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Justice in a New WorldNegotiating Legal Intelligibility in British, Iberian, and Indigenous America$
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Brian P. Owensby and Richard J. Ross

Print publication date: 2018

Print ISBN-13: 9781479850129

Published to NYU Press Scholarship Online: May 2019

DOI: 10.18574/nyu/9781479850129.001.0001

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PRINTED FROM NYU Press SCHOLARSHIP ONLINE (www.nyu.universitypressscholarship.com). (c) Copyright University of NYU Press Press, 2021. All Rights Reserved. An individual user may print out a PDF of a single chapter of a monograph in NYSO for personal use.date: 19 September 2021

Defending and Defrauding the Indians

Defending and Defrauding the Indians

John Wompas, Legal Hybridity, and the Sale of Indian Land

Chapter:
(p.89) 3 Defending and Defrauding the Indians
Source:
Justice in a New World
Author(s):

Jenny Hale Pulsipher

Publisher:
NYU Press
DOI:10.18574/nyu/9781479850129.003.0003

As Jenny Pulsipher recounts, the mid-seventeenth-century Nipmuc Indian John Wompas familiarized himself with both Native and settler concepts of land tenure, distribution, and sales, becoming adept at switching opportunistically between them in his career as a speculator and (untrustworthy) intermediary. Wompas emerged out of a world where Natives used English law to defend their land rights, while colonists deployed Indian law to deny those rights. He outstripped his contemporaries in his skill at drawing on his Native identity to obtain land, then manipulating English law to sell and record this land, and later switching to Indian norms to evade obstacles put in his way by colonial authorities. By drawing on both Native and English legal practices, Wompas aimed to make land transactions intelligible to both sides, thus increasing the chances that sales would be accepted.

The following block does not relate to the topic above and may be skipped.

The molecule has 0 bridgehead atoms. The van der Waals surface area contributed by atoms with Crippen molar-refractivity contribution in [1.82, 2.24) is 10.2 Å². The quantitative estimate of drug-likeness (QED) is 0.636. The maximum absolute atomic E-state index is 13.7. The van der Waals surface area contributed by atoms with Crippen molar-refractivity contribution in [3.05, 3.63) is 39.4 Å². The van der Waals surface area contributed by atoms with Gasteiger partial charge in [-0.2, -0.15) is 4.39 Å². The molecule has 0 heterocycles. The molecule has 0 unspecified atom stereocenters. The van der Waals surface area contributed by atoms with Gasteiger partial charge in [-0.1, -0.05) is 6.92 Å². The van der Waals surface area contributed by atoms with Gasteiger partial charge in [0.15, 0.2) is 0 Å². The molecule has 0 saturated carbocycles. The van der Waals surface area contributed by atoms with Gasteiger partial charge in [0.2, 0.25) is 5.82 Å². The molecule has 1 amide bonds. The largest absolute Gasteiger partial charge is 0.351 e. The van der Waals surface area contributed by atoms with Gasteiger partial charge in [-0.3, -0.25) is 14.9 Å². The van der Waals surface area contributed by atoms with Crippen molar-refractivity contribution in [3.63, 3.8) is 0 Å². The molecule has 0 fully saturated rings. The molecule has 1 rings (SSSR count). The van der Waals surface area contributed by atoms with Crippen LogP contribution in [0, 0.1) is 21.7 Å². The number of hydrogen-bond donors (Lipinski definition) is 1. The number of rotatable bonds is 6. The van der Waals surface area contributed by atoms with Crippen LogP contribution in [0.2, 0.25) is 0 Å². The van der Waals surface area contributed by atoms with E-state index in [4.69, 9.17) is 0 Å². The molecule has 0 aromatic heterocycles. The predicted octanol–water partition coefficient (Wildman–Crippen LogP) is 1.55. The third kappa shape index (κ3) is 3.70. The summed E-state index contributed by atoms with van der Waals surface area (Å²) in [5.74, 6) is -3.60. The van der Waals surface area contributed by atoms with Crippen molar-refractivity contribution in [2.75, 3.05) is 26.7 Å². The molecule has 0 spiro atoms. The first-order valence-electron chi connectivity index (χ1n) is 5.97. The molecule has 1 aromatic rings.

Keywords:   Indian law, Nipmuc, John Wompas, legal practices, land rights, English law, land transactions

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